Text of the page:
My children write a lot through the computer on a thing called a “chat”.  I don’t know how familiar you are with chatting, but the idea is that there are several people on-line on their computers, at their own homes, all around the world, or around Perth…  and they are all writing messages to one another at the same time.  Messages come up on the screen and you type in what you want to say.  There’s often a short delay between messages while the people are all typing their responses.  Sometimes you write a response to something and by the time you send it other things have been written and new ideas have been introduced.  Sometimes the conversation overlaps.  If you read the script as a conversation, it doesn’t really make sense.  But it isn’t a conversation, it’s “chat”.

There are rules and conventions about greeting people.  When we are literate we know what those rules are, whether we are greeting our friends or the Prime Minister of Australia.

When we are literate about print we know what a symbol means, whether it be Mary’s footprint in the sand or words on a page.

When we are literate about art we know about symbols, art elements and art expression, whether it be plain blue and grey panels or Aboriginal rock painting.

When we are literate about music we know about the notes, symbols, signs, harmony and discord whether it be composed by Mozart or Perth band Ammonia.

When we are literate about chatting on the computer we know about writing in short sentences, writing all in capital letters only when we want to shout and how to emphasise words without underlining or putting words in italics.

When we are literate about dance we can interpret the gestures and movements to understand what the dance is about, whether it be ballet or Spanish dance.

Literacy is more than reading, writing and spelling. It is about:

  • Speaking;
  • Listening;
  • Viewing;
  • Reading;
  • Writing.

Literacy is also about understanding that the way we communicate is different in different situations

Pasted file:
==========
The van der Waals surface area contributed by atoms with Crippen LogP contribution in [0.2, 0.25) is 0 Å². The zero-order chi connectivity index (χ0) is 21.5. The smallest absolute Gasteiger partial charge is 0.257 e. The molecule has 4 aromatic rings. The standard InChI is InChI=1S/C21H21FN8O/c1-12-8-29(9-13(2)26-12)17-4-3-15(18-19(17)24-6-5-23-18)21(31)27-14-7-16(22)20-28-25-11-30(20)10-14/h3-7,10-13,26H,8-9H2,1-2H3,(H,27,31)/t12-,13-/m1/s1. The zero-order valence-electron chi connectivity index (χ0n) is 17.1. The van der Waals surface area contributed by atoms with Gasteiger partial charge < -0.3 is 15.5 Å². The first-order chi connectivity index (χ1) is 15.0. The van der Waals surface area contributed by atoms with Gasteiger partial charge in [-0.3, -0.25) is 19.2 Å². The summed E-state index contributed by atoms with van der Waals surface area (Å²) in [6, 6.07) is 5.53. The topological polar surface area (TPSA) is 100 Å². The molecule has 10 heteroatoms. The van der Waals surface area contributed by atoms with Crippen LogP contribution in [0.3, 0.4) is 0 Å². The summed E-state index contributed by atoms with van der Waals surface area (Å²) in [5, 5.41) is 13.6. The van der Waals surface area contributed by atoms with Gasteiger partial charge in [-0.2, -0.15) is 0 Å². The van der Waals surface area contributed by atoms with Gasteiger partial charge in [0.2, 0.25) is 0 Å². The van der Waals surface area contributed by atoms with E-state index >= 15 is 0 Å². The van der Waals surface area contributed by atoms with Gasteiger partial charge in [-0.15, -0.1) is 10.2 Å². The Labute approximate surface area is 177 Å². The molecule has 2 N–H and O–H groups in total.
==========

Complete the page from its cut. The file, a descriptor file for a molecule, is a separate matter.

Literacy is understanding that the language we use influences the way we think about people, about ourselves and about the world and that it also influences the way other people think about us.

Literacy is using reading, writing, viewing, speaking and listening in the right ways and knowing which is the right way this time and why some ways are better than others.

Literacy is about using language in different ways to think, solve problems, to brainstorm, to get information, to explore other people’s ideas, to express our own ideas, to present information.

Literacy is not 3Rs.

Literacy is:

  • Recognising what is relevant in a situation;
  • Reasoning about our own and others relationships and responsibilities; and
    • Being able to reflect on the situation so we can better:
    • Respond;
    • Reproduce;
    • Represent;
    • Retrieve information; and
    • Review.

That’s a lot of Rs!  And that’s why the results from a two and a half hour test do not tell us how to improve children’s literacy.  It is why teaching is such a difficult and complex job.  And it is why children need to be active learners, participating in the process of learning to be literate:

  • Recognising what is relevant in their learning;
  • Reasoning about their relationships with the friends, peers and teachers, what they are now learning and what they have learned before;
  • Accepting the responsibility for their learning; and
  • Reflecting on their learning so they can better:
  • Respond;
  • Reproduce and represent ideas; and
  • Retrieve and review information.

More than 20 years after Marie Martin delivered her speech her wisdom still rings true. While I still believe reading is the key to all learning, a broad understanding, knowledge and experience of literacy will only enhance a child’s reading and comprehension, as well as many other personal and intellectual attributes.

It is not enough to simply teach children to read; we have to give them something worth reading. Something that will stretch their imaginations—something that will help them make sense of their own lives and encourage them to reach out toward people whose lives are quite different from their own. —Katherine Patterson

This week we celebrated Book Week. The annual dress-up parade of book characters was held on Wednesday 5 August 2020. The efforts of students, parents and staff was amazing and everyone must be congratulated on their efforts, creativity and imagination. Due to coronavirus restrictions the Book Fair took on a different form and was live-steamed from the San Salvador building. Students completed activities at home and submitted their responses on SeeSaw with more than 700 submissions. The live-stream can be viewed below.


A big thank you to Mrs Azzopardi, parents and staff who spent untold hours setting up and decorating the Learning Resource Centre with the theme of an ‘Arctic Adventure’. Book Week and the Book Fair is truly a great gift of reading.

“To learn to read is to light a fire; every syllable that is spelled out is a spark.” – Victor Hugo